Free speech in the U.K.: two data points

Life without a First Amendment: “Eleven people across UK arrested for making ‘racist or anti-religious’ comments on Facebook and Twitter about British soldier’s death” [Daily Mail (with notice: “Sorry, we are unable to accept comments for legal reasons”), more, The Lincolnite; Eugene Volokh (quoting British police: “People should stop and think about what they say on social media before making statements as the consequences could be serious”)]

On a happier note, with regard to countering objectionable speech, the BBC reports that when members of the nativist English Defence League organized a gathering outside a mosque in the city of York, worshipers brought out tea and cookies and invited them inside for a chat.

Data point 2 about free speech in Britain: 11 lawyers have signed a letter in the Guardian “threatening supermarkets with immediate legal action” unless they remove from sale “lad’s mags,” men’s magazines that are anathema to feminist campaigners. “Displaying these publications in workplaces, and/or requiring staff to handle them in the course of their jobs, may amount to sex discrimination and sexual harassment contrary to the Equality Act 2010,” it says. “Similarly, exposing customers to these publications in the process of displaying them is capable of giving rise to breaches of the Equality Act.” [Guardian; Toby Young, Telegraph; ITV] Young points out that reported incidents of domestic violence have fallen quite sharply since lad’s mags became popular in the 1990s, making nonsense of claims that the publications somehow promote male aggression. For the campaigners, writes Toby Young, “this is simply about preventing men – predominantly working-class men – from buying magazines that they consider vulgar and in poor taste.”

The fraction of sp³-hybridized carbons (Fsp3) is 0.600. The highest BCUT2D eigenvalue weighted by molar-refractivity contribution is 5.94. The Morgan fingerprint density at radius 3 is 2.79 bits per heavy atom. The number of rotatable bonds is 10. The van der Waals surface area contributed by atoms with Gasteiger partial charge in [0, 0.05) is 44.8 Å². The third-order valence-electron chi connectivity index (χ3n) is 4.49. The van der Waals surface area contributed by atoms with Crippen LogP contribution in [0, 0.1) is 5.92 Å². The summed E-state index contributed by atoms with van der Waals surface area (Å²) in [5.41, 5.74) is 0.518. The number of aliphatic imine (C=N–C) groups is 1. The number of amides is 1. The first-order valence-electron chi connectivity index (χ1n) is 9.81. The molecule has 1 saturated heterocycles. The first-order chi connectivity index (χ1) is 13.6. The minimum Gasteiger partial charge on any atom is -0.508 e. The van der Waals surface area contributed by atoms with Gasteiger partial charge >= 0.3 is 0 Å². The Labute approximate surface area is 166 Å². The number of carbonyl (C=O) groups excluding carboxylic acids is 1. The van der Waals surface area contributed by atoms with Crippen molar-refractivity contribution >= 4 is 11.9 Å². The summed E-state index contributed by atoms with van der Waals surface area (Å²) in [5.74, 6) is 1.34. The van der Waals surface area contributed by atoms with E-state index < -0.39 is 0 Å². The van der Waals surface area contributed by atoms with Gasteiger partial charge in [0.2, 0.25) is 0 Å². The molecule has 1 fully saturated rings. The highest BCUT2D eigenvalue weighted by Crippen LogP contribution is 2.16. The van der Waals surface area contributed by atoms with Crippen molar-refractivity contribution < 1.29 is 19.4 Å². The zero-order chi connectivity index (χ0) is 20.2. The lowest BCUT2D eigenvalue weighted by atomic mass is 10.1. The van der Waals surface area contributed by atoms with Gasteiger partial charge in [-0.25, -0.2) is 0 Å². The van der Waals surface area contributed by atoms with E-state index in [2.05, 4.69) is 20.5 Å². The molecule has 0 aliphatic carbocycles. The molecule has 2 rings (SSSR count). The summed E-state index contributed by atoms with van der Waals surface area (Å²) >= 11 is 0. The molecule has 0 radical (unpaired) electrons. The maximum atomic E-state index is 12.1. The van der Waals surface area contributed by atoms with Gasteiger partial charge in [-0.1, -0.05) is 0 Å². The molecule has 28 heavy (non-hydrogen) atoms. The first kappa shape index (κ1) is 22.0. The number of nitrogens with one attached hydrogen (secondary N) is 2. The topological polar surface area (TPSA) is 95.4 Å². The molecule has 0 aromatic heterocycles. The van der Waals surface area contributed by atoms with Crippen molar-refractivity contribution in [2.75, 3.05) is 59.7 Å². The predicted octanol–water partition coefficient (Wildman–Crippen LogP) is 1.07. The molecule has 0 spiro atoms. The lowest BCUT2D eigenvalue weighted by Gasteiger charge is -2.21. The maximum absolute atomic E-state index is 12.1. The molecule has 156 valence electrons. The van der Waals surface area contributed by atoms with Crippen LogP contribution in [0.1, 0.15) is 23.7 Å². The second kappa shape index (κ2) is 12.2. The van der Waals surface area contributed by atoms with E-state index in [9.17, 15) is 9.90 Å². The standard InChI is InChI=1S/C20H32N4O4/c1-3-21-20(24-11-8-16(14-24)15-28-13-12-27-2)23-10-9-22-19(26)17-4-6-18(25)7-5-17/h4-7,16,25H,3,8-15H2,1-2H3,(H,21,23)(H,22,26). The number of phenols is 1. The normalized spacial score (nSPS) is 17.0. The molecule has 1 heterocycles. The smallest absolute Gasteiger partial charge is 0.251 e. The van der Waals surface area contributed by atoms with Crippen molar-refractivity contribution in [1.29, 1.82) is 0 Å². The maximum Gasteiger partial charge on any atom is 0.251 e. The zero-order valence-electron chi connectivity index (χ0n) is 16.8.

More in comments from Bill Poser: “Here’s another: police in Wales ordered a shop-keeper to remove T-shirts saying ‘Obey our laws, respect our beliefs, or go back to your own country.'”

And from the “It Can’t Happen Here” department: “Justice Department to Hold Seminar Warning Against the Legal ‘Consequences’ of Anti-Muslim Speech.” Let’s hope there’s some reporting error here.


  • Tea and cookies, good.

    Crumpet, bad.

  • Here’s another: police in Wales ordered a shop-keeper to remove T-shirts saying “Obey our laws, respect our beliefs, or go back to your own country.”

  • I think that once the UK has become independent of the EU they should write a real constitution, with a bunch of “thou shalt not” provisions, as opposed to the EU, and its “thou shall” constitution that guarantees every EU citizen heaven-on-earth plus a pony. And the first article (not amendment) of the UK constitution should guarantee freedom of speech. They might find a suitable template is some other English-speaking country.

    And, while I am thinking about it, if they decide to separate from the EU they should probably publish some sort of explanation, with something along the lines of

    “when in the course of human events, it becomes necessary for one people to dissolve the political bands which have connected them to another…”

    I am sure they can find an appropriate template somewhere…

  • Does the USA first amendment allow someone to (1) call “fire” in a crowded theatre or (2) call a black person the “n word”?

    Has the USA first amendment permitted wealthy Americans to buy control of the American political process?